Nucleosynthesis and observational evidences of magneto rotational driven supernovae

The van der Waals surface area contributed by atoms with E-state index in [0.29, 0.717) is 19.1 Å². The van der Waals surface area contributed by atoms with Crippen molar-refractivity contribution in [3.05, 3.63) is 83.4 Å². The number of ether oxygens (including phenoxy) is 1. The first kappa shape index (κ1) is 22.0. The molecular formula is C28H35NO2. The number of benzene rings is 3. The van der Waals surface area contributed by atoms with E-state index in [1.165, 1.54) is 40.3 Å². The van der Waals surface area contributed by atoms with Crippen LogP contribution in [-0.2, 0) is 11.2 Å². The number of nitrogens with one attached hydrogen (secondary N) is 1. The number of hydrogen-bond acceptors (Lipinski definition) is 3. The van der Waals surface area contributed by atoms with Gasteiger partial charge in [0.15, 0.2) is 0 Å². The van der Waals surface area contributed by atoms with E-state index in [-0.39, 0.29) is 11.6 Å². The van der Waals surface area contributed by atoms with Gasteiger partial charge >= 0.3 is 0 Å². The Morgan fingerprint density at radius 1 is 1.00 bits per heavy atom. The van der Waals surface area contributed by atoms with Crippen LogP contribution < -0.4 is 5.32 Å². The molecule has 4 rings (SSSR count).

Abstract: About half of the heavy elements in our Universe are synthesized by one process, the rapid neutron capture process (r-process). This process requires extreme and violent environments that achieve the necessary neutron-rich conditions. Neutron star mergers and magneto rotational driven supernovae are promising candidates to host the r-process. We investigate the r-process from an observational as well as a nucleosynthesis point of view. Our ultimate goal is to ﬁnd out indications in favor of, or against neutron star mergers being the proposed only source of r-process elements. Therefore, we are particularly interested in the chemical evolution of heavy elements. Stars that are embedded in the environment of dwarf galaxies provide a perfect stellar laboratory, since they are usually well separated and shielded from external pollution and each galaxy has its own chemical history. We study 380 stars from 13 dwarf galaxies and derive abundances for 12 elements. To learn about the enrichment in heavy elements of dwarf galaxies, we ﬁrst examine their individual chemical histories to ultimately learn about the heavy element enrichment of dwarf galaxies. Events that may fulﬁll all found abundance trends are magneto rotational driven supernovae. We use a modern state of the art hydrodynamical simulation to investigate the synthesis of elements in this type of event. In total, we calculate the nucleosynthesis of four models with diﬀerent magnetic ﬁeld strengths and rotation rates. We ﬁnd elements up to xenon (second r-process peak) for the model with weakest magnetic ﬁeld strength, which is caused by a late change of the proto-neutron star morphology. For the model with the strongest magnetic ﬁeld strength, we ﬁnd a fully operating r-process. Having a detailed abundance pattern of this event calculated, we discuss possible observables.